This repeated and improved success of spawning the barred pencilfish turned me into a believer of dedicating tanks for isolation and conditioning. This lesson is now applied within my breeding room with similar successes for other species.
Faithful to this pattern I set up a spawning tank two weeks later and introduced the proven pair shortly before going to bed. I was startled the next morning to find the male floating. Apparently the carbon on my r/o system had been exhausted as its output was beginning to emit a faint chlorine smell. I assumed that chlorination caused the male's overnight death.
The female was returned to her conditioning tank. A week later I tried again, this time using one of the other two males. No spawn. Then I tried with the only other male espei. Again, no spawn. Since that time I have conducted additional attempts to spawn this heavy female with either of the other males, but I have not had success.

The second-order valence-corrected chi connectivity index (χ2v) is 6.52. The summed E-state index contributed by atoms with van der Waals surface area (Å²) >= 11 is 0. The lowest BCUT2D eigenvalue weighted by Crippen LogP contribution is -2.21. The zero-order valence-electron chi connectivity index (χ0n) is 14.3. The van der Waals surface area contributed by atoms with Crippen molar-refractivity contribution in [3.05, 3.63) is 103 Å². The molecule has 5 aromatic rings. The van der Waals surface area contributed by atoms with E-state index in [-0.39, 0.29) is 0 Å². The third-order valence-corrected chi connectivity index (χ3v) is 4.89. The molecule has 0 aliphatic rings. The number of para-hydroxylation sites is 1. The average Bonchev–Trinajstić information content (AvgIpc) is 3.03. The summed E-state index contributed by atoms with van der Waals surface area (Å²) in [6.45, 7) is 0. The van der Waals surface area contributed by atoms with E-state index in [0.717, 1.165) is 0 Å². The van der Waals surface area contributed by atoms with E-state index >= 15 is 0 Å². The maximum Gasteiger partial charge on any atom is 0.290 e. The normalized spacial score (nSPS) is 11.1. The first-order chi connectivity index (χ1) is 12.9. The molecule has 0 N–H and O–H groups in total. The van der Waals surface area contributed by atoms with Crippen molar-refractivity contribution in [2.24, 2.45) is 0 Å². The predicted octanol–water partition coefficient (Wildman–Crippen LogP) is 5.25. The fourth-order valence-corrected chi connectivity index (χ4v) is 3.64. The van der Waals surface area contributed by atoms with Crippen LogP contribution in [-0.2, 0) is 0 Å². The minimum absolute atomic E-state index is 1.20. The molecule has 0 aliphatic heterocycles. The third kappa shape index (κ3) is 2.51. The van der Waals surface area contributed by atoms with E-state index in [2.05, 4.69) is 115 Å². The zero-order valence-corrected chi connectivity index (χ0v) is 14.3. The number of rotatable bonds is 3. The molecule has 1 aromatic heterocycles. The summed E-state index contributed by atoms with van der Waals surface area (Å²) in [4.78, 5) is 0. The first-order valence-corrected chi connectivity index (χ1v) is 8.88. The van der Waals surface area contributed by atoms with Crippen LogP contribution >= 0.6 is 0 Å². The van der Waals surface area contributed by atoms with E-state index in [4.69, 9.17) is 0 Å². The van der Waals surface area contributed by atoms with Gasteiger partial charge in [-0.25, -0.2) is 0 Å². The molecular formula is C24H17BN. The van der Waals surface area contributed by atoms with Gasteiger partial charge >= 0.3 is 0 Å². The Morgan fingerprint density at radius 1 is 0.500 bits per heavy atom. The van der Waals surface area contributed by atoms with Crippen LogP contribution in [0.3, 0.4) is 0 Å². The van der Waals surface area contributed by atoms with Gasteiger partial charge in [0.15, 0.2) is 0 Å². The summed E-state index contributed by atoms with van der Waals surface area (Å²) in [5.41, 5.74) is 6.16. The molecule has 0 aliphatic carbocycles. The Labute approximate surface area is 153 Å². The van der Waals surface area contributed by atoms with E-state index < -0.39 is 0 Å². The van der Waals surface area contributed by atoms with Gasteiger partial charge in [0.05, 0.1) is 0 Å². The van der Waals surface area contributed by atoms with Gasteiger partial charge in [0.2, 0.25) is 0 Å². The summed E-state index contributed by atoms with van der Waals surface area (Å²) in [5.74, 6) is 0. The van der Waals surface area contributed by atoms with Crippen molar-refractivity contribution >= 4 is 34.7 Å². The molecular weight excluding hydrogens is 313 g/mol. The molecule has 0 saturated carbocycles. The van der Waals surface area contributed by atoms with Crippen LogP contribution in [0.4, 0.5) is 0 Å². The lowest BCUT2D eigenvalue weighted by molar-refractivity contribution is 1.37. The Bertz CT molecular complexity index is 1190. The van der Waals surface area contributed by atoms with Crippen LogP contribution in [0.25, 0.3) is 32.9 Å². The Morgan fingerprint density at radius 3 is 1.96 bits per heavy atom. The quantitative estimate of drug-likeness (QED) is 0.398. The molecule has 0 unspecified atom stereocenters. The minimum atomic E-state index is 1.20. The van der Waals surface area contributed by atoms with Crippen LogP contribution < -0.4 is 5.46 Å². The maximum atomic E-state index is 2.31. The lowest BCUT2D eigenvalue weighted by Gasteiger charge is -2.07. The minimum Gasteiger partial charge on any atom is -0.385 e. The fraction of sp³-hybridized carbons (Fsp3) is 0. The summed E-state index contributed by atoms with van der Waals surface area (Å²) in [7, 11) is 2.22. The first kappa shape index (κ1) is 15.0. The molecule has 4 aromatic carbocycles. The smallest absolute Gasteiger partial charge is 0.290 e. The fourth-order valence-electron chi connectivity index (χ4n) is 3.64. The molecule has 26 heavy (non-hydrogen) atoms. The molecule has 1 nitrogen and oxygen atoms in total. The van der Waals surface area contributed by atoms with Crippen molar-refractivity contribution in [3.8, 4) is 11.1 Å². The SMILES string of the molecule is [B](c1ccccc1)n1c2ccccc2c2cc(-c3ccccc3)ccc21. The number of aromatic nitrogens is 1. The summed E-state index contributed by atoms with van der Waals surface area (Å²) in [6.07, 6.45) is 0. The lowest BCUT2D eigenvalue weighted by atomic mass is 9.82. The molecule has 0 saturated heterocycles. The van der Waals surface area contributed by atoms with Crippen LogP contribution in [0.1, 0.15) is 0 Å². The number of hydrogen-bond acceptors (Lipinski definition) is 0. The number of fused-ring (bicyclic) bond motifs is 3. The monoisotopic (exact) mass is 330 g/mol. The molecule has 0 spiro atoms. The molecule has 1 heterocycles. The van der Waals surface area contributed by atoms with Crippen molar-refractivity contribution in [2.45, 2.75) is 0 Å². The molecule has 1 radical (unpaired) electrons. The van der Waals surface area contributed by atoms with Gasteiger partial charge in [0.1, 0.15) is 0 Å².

What changed? I can think of three things. First and obvious, I lost the proven male. Perhaps the other two males just don't have what it takes to induce the female to spawn. Less likely, perhaps the female bonded with the first male and will not mate with any other.
Second, after the second spawn my supply of mosquito larvae ended due to cooler weather. Perhaps the female needs this quality nutrition before she will spawn. This seems quite plausible to me. Now that summer is approaching, I should be able to test whether or not mosquito larvae is the missing piece.
Third, perhaps the female was damaged in the water conditions that took the life of her mate. Plausible, but I doubt if I can demonstrate this.
All of my fry have grown up to be young adults. After BAP'ing some and giving others to fellow characin breeder Mike Hellweg, I have about two-dozen left. I have not given up. As summer approaches I intend to select three to five good pairs of the pencils and condition them on harvested mosquito larvae. Once I get proven pairs I should be able to set up three to five breeding tanks all at one time, collect the eggs/hatchlings the following day or two, and raise the fry all together. This promises to be a relatively efficient way to harvest Nannostomus espei - a fish that is rare in the hobby yet desired by hobbyists.
· 1 decade ago